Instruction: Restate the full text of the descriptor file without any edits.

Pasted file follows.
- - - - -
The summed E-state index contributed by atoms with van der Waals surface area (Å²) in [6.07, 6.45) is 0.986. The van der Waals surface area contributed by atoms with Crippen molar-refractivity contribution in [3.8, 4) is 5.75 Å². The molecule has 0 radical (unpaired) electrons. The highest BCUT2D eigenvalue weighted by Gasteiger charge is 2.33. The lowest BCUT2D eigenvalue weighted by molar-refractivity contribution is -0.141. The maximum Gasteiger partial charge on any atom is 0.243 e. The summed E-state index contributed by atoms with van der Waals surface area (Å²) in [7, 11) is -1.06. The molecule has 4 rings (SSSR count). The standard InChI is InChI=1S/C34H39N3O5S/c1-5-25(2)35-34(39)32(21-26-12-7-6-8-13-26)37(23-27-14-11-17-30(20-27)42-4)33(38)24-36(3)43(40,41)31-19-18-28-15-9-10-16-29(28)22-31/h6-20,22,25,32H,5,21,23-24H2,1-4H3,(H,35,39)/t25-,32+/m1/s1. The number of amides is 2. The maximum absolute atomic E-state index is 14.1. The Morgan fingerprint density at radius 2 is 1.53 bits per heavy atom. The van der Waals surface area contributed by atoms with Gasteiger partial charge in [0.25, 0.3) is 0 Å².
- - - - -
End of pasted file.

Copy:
The summed E-state index contributed by atoms with van der Waals surface area (Å²) in [6.07, 6.45) is 0.986. The van der Waals surface area contributed by atoms with Crippen molar-refractivity contribution in [3.8, 4) is 5.75 Å². The molecule has 0 radical (unpaired) electrons. The highest BCUT2D eigenvalue weighted by Gasteiger charge is 2.33. The lowest BCUT2D eigenvalue weighted by molar-refractivity contribution is -0.141. The maximum Gasteiger partial charge on any atom is 0.243 e. The summed E-state index contributed by atoms with van der Waals surface area (Å²) in [7, 11) is -1.06. The molecule has 4 rings (SSSR count). The standard InChI is InChI=1S/C34H39N3O5S/c1-5-25(2)35-34(39)32(21-26-12-7-6-8-13-26)37(23-27-14-11-17-30(20-27)42-4)33(38)24-36(3)43(40,41)31-19-18-28-15-9-10-16-29(28)22-31/h6-20,22,25,32H,5,21,23-24H2,1-4H3,(H,35,39)/t25-,32+/m1/s1. The number of amides is 2. The maximum absolute atomic E-state index is 14.1. The Morgan fingerprint density at radius 2 is 1.53 bits per heavy atom. The van der Waals surface area contributed by atoms with Gasteiger partial charge in [0.25, 0.3) is 0 Å².